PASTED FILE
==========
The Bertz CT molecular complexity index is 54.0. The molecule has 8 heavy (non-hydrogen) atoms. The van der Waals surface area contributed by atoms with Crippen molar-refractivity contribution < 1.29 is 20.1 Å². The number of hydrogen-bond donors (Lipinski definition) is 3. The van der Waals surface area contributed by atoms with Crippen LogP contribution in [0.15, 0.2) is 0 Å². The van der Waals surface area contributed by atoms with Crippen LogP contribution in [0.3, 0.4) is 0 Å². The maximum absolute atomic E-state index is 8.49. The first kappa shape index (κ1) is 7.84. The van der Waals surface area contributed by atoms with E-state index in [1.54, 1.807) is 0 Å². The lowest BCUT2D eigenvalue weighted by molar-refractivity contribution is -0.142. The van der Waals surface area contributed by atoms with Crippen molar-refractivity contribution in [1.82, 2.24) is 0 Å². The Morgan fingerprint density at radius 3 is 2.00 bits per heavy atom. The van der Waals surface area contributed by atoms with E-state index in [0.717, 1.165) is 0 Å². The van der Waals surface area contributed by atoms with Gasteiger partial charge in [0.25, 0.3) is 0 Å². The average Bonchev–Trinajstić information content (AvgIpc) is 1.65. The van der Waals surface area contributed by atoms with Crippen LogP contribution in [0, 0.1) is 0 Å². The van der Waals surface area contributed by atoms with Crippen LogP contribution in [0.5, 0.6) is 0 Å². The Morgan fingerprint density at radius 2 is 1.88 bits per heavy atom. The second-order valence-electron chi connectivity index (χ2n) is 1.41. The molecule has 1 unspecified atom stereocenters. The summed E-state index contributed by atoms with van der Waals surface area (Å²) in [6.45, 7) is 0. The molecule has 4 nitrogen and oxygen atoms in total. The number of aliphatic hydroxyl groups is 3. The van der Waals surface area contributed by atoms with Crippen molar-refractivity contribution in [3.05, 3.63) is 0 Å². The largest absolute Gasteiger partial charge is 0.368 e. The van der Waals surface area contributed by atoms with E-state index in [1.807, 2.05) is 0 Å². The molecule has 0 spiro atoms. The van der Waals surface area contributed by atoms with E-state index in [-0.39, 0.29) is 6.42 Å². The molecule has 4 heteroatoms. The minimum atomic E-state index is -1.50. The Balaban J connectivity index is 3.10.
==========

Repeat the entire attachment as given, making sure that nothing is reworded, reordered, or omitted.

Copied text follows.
The Bertz CT molecular complexity index is 54.0. The molecule has 8 heavy (non-hydrogen) atoms. The van der Waals surface area contributed by atoms with Crippen molar-refractivity contribution < 1.29 is 20.1 Å². The number of hydrogen-bond donors (Lipinski definition) is 3. The van der Waals surface area contributed by atoms with Crippen LogP contribution in [0.15, 0.2) is 0 Å². The van der Waals surface area contributed by atoms with Crippen LogP contribution in [0.3, 0.4) is 0 Å². The maximum absolute atomic E-state index is 8.49. The first kappa shape index (κ1) is 7.84. The van der Waals surface area contributed by atoms with E-state index in [1.54, 1.807) is 0 Å². The lowest BCUT2D eigenvalue weighted by molar-refractivity contribution is -0.142. The van der Waals surface area contributed by atoms with Crippen molar-refractivity contribution in [1.82, 2.24) is 0 Å². The Morgan fingerprint density at radius 3 is 2.00 bits per heavy atom. The van der Waals surface area contributed by atoms with E-state index in [0.717, 1.165) is 0 Å². The van der Waals surface area contributed by atoms with Gasteiger partial charge in [0.25, 0.3) is 0 Å². The average Bonchev–Trinajstić information content (AvgIpc) is 1.65. The van der Waals surface area contributed by atoms with Crippen LogP contribution in [0, 0.1) is 0 Å². The van der Waals surface area contributed by atoms with Crippen LogP contribution in [0.5, 0.6) is 0 Å². The Morgan fingerprint density at radius 2 is 1.88 bits per heavy atom. The second-order valence-electron chi connectivity index (χ2n) is 1.41. The molecule has 1 unspecified atom stereocenters. The summed E-state index contributed by atoms with van der Waals surface area (Å²) in [6.45, 7) is 0. The molecule has 4 nitrogen and oxygen atoms in total. The number of aliphatic hydroxyl groups is 3. The van der Waals surface area contributed by atoms with Crippen molar-refractivity contribution in [3.05, 3.63) is 0 Å². The largest absolute Gasteiger partial charge is 0.368 e. The van der Waals surface area contributed by atoms with E-state index in [1.807, 2.05) is 0 Å². The molecule has 0 spiro atoms. The van der Waals surface area contributed by atoms with E-state index in [-0.39, 0.29) is 6.42 Å². The molecule has 4 heteroatoms. The minimum atomic E-state index is -1.50. The Balaban J connectivity index is 3.10.